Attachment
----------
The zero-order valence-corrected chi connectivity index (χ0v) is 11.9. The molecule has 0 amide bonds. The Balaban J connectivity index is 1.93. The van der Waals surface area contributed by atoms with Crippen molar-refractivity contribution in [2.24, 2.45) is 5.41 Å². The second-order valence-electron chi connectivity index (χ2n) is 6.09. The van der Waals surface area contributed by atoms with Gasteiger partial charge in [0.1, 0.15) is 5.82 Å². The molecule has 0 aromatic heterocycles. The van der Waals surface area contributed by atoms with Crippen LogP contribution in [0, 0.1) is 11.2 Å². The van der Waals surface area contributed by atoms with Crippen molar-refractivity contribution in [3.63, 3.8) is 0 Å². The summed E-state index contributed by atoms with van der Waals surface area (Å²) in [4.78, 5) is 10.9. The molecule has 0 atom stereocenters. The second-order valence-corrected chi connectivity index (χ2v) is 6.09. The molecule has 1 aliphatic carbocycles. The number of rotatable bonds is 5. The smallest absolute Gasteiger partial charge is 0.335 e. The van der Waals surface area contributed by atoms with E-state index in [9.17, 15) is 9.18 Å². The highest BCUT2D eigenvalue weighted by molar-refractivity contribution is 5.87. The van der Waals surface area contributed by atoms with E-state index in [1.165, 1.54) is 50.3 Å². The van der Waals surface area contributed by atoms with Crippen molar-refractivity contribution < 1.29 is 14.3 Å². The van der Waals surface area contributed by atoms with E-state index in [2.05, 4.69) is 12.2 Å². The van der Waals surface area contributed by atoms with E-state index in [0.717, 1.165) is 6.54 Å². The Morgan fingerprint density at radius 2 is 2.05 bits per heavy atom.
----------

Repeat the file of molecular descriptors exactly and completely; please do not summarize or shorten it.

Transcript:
The zero-order valence-corrected chi connectivity index (χ0v) is 11.9. The molecule has 0 amide bonds. The Balaban J connectivity index is 1.93. The van der Waals surface area contributed by atoms with Crippen molar-refractivity contribution in [2.24, 2.45) is 5.41 Å². The second-order valence-electron chi connectivity index (χ2n) is 6.09. The van der Waals surface area contributed by atoms with Gasteiger partial charge in [0.1, 0.15) is 5.82 Å². The molecule has 0 aromatic heterocycles. The van der Waals surface area contributed by atoms with Crippen LogP contribution in [0, 0.1) is 11.2 Å². The van der Waals surface area contributed by atoms with Crippen molar-refractivity contribution in [3.63, 3.8) is 0 Å². The summed E-state index contributed by atoms with van der Waals surface area (Å²) in [4.78, 5) is 10.9. The molecule has 0 atom stereocenters. The second-order valence-corrected chi connectivity index (χ2v) is 6.09. The molecule has 1 aliphatic carbocycles. The number of rotatable bonds is 5. The smallest absolute Gasteiger partial charge is 0.335 e. The van der Waals surface area contributed by atoms with E-state index in [9.17, 15) is 9.18 Å². The highest BCUT2D eigenvalue weighted by molar-refractivity contribution is 5.87. The van der Waals surface area contributed by atoms with E-state index in [1.165, 1.54) is 50.3 Å². The van der Waals surface area contributed by atoms with Crippen molar-refractivity contribution < 1.29 is 14.3 Å². The van der Waals surface area contributed by atoms with E-state index in [2.05, 4.69) is 12.2 Å². The van der Waals surface area contributed by atoms with E-state index in [0.717, 1.165) is 6.54 Å². The Morgan fingerprint density at radius 2 is 2.05 bits per heavy atom.